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Eurozone recession risks rise as inflation falls sharply – ANZ

Brian Martin, Head of G3 Economics at ANZ Research, points out that the euro zone is at risk of further declines as inflation retreats at an accelerated pace.

The improvement in inflation in the Eurozone is increasingly sustainable

The data confirm a progressive and sustained improvement in Eurozone inflation. In the near term, risks to underlying price pressures appear to be tilted to the downside as the lagged effects of earlier monetary tightening and faltering economic activity weigh.

Despite these downward pressures, we estimate that if the current monthly trend in the core HICP is maintained until 2024, inflation will converge towards the target sooner than expected by the European Central Bank.

Economic data confirms the effectiveness of monetary tightening. GDP growth is stagnating, partly due to rising interest rates, tightening bank lending conditions and weakening credit growth. The M3 money supply fell 1.2% year-on-year in September, meaning that annual growth is negative in real terms when inflation is taken into account. Our calculations estimate that the actual M3 stock is now just 3.0% above pre-COVID levels. Credit growth to non-financial corporations (SNF) has also slowed sharply (0.2% year-on-year in September) and is negative in real terms. In its short history, the Eurozone has not escaped recession during severe credit downturns.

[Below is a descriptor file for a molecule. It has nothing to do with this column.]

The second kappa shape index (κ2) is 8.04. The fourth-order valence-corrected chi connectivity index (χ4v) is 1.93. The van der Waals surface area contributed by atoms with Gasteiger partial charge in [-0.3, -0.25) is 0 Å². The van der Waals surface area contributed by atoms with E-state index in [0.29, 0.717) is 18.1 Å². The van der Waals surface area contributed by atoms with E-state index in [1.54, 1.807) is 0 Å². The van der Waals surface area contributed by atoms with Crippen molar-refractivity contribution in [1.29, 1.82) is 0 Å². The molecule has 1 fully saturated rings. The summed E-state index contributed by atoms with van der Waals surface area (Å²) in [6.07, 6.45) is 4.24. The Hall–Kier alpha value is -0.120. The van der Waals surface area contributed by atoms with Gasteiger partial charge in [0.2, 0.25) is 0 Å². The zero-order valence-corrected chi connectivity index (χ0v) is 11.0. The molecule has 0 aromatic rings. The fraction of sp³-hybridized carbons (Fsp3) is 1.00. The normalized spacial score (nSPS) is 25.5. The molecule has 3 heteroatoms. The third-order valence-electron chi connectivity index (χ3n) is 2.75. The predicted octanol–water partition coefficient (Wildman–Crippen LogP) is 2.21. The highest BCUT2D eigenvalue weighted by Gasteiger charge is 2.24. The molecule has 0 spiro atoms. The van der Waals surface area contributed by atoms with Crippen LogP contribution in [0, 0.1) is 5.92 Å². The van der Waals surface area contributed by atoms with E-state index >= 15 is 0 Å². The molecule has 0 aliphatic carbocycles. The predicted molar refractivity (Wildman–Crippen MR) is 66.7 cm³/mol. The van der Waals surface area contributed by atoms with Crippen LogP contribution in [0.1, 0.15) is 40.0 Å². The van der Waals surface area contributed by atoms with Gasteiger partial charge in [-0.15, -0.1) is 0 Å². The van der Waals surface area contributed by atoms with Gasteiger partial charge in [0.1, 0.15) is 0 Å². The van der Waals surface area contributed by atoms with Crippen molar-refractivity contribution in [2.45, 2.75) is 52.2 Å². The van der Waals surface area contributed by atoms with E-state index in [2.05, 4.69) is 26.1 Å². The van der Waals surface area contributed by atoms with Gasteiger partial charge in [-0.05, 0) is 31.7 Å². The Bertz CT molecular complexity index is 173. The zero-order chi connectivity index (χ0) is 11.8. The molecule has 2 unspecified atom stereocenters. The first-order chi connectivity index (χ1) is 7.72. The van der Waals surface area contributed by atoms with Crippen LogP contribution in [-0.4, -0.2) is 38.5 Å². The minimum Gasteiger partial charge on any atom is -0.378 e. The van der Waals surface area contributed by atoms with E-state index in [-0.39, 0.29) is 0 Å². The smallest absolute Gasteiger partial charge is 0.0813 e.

Activity data disappointed at the beginning of the fourth quarter. The preliminary composite PMI fell 0.5 points in October to 46.5, its lowest reading since the war in Ukraine began and the lowest since November 2020, when the economy was partially shut down due to COVID. The composite PMI is now at levels when the European economy was hit by the debt crisis that followed the global financial crisis. Historically, this indicator of economic activity has not been lower than during the Global Financial Crisis and the pandemic. It reflects the difficult economic conditions of manufacturing and, increasingly, services.

China’s weak recovery is also contributing to weak export demand. In the first eight months of the year, exports to China fell 0.7% year-on-year. China is the second destination for European Union exports. Exports to other large Asian partners in the same period are also weak. Exports to Japan have fallen by 5.5% year-on-year and to South Korea by 1.8% year-on-year. Each of them represents approximately 25% of the volume of exports to China.

Source: Fx Street

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